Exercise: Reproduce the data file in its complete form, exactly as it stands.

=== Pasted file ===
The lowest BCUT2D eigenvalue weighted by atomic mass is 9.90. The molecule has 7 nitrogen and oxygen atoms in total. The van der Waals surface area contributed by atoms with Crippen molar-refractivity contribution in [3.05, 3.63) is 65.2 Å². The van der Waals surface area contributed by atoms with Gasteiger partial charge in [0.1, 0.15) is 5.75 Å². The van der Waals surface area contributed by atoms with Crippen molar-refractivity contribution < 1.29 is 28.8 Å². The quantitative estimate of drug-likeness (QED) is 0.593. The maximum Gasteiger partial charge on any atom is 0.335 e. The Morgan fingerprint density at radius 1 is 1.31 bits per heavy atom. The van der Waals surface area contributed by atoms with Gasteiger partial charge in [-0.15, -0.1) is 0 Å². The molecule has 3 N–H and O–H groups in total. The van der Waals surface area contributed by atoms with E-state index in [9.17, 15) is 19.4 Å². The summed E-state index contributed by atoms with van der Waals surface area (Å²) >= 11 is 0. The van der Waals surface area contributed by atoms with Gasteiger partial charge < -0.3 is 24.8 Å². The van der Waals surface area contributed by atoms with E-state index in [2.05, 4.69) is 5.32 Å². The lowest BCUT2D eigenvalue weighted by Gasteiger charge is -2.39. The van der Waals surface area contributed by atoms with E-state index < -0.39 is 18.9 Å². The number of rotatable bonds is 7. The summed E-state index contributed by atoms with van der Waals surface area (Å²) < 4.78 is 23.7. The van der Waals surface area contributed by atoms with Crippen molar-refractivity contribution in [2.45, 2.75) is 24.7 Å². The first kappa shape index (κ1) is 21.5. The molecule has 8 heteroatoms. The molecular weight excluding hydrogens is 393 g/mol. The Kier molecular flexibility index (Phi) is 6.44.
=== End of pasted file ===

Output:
The lowest BCUT2D eigenvalue weighted by atomic mass is 9.90. The molecule has 7 nitrogen and oxygen atoms in total. The van der Waals surface area contributed by atoms with Crippen molar-refractivity contribution in [3.05, 3.63) is 65.2 Å². The van der Waals surface area contributed by atoms with Gasteiger partial charge in [0.1, 0.15) is 5.75 Å². The van der Waals surface area contributed by atoms with Crippen molar-refractivity contribution < 1.29 is 28.8 Å². The quantitative estimate of drug-likeness (QED) is 0.593. The maximum Gasteiger partial charge on any atom is 0.335 e. The Morgan fingerprint density at radius 1 is 1.31 bits per heavy atom. The van der Waals surface area contributed by atoms with Gasteiger partial charge in [-0.15, -0.1) is 0 Å². The molecule has 3 N–H and O–H groups in total. The van der Waals surface area contributed by atoms with E-state index in [9.17, 15) is 19.4 Å². The summed E-state index contributed by atoms with van der Waals surface area (Å²) >= 11 is 0. The van der Waals surface area contributed by atoms with Gasteiger partial charge < -0.3 is 24.8 Å². The van der Waals surface area contributed by atoms with E-state index in [2.05, 4.69) is 5.32 Å². The lowest BCUT2D eigenvalue weighted by Gasteiger charge is -2.39. The van der Waals surface area contributed by atoms with E-state index < -0.39 is 18.9 Å². The number of rotatable bonds is 7. The summed E-state index contributed by atoms with van der Waals surface area (Å²) < 4.78 is 23.7. The van der Waals surface area contributed by atoms with Crippen molar-refractivity contribution in [2.45, 2.75) is 24.7 Å². The first kappa shape index (κ1) is 21.5. The molecule has 8 heteroatoms. The molecular weight excluding hydrogens is 393 g/mol. The Kier molecular flexibility index (Phi) is 6.44.